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Lava Iris X1 unboxing and first impressions: another strong Moto E competitor

|May 29 2014 |Android Phones, Lava, Unboxing

"The Iris X1 runs Android 4.4 KitKat and is priced at Rs 7,999." 

Lava Iris X1_7

Earlier this week, Lava announced its Moto E competitor, the Iris X1. The first in its affordable X series of devices running Android 4.4 KitKat, the phone is priced Rs 1,000 higher than the Moto E, at Rs 7,999, but justifies this with better core specs. While the Moto E has been criticised for its fixed-focus 5-meg camera, the Iris X1 impresses with an 8MP primary autofocus shooter with dual-LED flash, along with a 2MP front camera for video calls and the all-important selfie. While the Iris X1 features a slightly larger 4.5-inch display, it offers a lower resolution of 854 x 480 pixels, which also results in a toned-down pixel density of 218ppi.

The Iris X1 supports USB OTG, a much-needed feature on smartphones with just 4GB of internal memory. It also wins the core wars, with a 1.2GHz quad-core Broadcom processor, compared to the 1.2GHz dual-core Snapdragon 200 SoC on the Moto E. Both phones feature a gigabyte of RAM. The number of cores isn't an indication of real-life performance though, so we’ll reserve our judgment for the final review. 

To begin with, we’re going to take you through a quick unboxing of the phone. 

The Iris X1 is packaged in a rectangular box. Pulling out the slide-out tray reveals the device right on top. We have the white unit for review, but it’s also available in black.

Lava Iris X1_2 Lava Iris X1_3

Beneath the top compartment is a large space with all the remaining contents haphazardly thrown in, and if we were to nitpick, Lava could learn a thing or two about packaging from international brands.

Lava Iris X1_1

Inside, you’ll find a pair of in-ear headphones, a USB cable for data transfers and charging, a 2-pin wall charger, an 1,800mAh battery and the user manual. The freebies in the box include a screen guard and a flip cover with a hall sensor to turn off the display when closed.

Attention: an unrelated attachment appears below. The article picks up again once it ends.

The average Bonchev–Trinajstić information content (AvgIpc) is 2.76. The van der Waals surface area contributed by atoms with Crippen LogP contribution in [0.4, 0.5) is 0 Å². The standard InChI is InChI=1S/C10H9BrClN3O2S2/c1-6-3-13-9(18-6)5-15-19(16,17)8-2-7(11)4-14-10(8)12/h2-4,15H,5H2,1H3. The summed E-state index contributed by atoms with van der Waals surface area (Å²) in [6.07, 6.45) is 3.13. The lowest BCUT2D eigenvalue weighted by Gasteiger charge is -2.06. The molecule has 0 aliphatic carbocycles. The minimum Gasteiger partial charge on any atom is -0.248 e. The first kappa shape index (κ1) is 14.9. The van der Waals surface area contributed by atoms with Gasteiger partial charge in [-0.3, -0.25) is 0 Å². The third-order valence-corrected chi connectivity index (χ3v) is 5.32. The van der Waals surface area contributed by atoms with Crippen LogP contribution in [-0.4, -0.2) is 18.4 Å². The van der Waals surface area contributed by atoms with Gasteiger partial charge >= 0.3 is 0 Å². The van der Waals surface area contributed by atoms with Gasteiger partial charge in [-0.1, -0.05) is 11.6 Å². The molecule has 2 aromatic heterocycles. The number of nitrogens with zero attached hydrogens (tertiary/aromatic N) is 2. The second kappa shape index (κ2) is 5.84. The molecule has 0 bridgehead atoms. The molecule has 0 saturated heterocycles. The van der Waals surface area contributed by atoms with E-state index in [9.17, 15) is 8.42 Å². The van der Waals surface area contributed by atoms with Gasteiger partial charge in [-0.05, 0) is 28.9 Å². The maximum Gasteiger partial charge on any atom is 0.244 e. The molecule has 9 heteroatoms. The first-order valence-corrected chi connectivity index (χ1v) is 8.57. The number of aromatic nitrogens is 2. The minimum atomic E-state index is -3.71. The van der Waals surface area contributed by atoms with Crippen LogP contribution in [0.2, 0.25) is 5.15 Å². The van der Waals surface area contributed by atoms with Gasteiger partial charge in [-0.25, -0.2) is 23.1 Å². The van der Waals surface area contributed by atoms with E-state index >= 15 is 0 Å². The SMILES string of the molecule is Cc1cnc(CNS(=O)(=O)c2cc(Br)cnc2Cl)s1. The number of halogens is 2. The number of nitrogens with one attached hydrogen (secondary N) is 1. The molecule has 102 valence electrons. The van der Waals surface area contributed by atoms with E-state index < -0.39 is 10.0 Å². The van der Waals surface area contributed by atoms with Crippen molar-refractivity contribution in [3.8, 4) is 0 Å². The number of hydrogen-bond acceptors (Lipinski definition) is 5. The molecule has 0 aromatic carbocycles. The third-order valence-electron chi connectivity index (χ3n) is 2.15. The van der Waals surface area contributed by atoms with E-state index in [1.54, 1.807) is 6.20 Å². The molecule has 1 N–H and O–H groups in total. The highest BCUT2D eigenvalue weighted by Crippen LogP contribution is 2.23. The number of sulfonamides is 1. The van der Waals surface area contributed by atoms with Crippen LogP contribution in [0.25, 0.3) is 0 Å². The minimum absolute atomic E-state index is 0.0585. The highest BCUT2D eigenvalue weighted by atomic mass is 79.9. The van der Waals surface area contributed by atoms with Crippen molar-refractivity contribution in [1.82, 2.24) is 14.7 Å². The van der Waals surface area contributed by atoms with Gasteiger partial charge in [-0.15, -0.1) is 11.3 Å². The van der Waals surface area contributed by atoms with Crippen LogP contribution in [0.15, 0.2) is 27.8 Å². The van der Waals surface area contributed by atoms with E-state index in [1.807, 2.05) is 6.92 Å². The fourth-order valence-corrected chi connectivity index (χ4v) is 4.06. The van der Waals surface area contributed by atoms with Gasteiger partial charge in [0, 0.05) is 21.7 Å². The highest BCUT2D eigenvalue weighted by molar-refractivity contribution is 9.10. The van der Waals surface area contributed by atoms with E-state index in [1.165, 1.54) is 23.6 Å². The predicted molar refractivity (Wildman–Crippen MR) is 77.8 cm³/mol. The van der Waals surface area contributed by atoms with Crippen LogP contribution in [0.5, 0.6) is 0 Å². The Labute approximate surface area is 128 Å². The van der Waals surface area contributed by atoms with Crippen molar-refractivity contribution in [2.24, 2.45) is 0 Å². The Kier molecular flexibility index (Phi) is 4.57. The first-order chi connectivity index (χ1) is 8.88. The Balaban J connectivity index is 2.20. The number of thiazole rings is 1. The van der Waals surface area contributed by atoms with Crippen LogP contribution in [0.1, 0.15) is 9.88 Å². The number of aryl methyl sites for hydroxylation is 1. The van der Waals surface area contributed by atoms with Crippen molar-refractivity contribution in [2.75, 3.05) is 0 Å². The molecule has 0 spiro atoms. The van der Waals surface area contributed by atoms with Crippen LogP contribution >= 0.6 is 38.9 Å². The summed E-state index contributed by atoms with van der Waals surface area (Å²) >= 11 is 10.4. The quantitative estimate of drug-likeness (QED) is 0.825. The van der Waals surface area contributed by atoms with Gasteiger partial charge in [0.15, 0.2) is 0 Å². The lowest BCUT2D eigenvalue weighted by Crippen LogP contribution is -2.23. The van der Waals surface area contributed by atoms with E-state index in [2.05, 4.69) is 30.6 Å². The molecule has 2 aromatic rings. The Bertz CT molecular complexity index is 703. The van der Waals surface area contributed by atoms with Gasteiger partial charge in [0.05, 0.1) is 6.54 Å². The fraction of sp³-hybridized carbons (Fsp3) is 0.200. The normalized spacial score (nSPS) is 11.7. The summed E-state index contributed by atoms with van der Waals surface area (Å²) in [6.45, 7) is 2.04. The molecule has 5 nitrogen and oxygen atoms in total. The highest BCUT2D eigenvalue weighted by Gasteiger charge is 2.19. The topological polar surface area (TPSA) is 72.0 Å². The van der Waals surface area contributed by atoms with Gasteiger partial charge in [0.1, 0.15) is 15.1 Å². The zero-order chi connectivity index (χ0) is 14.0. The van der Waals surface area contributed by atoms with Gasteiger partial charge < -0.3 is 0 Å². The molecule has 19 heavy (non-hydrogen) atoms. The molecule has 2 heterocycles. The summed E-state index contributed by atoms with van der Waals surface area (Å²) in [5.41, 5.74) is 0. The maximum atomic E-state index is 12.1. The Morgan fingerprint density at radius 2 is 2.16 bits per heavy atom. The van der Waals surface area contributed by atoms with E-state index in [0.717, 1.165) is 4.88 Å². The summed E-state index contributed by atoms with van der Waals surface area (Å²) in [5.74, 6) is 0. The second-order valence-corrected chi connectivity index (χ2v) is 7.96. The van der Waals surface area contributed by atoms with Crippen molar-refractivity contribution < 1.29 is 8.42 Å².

Lava Iris X1_6

The device itself looks quite classy at the outset, with iPhone 4-inspired chrome spines and a boxy frame with wide bezels on top and bottom. Apart from the screen, the fascia also sports the usual earpiece, the 2MP front camera, an LED notification light and sensors on top, and a row of three backlit capacitive keys at the bottom. The micro-USB port and 3.5mm audio jack are located on top. The power button is located on the right spine, while the volume rocker is placed on the left.

Lava Iris X1_5

The back cover itself feels quite flimsy, and even though it sports a matte finish, it gets smudged quite easily. At the back, you’ll find the 8MP primary camera with dual LED flash, a microphone and a loudspeaker. 

Lava Iris X1_4

The back cover peels off quite easily, exposing the dual-SIM slots, a microSD card slot and a cavity for the removable battery. The Iris X1 supports 3G only on the first SIM. Do note that the first SIM slot accepts a micro-SIM, while the second uses a regular SIM. 

While the phone's display offers a rather disappointing FWVGA resolution, it's bright and vibrant, and zippy to the touch. The Iris X1 runs a stock version of Android KitKat with zilch bloatware, with the only pre-installed app being WhatsApp, and let's face it, you were going to download it anyway. Out of the 4GB of internal storage, a little over 2GB is available to use, divided between phone storage and internal storage.

We’ve already reviewed the Moto E, and we’ve also got Micromax’s contender, the Unite 2, in our labs. We’re keen to see how the Iris X1 matches up to the competition, so stay tuned for more. 

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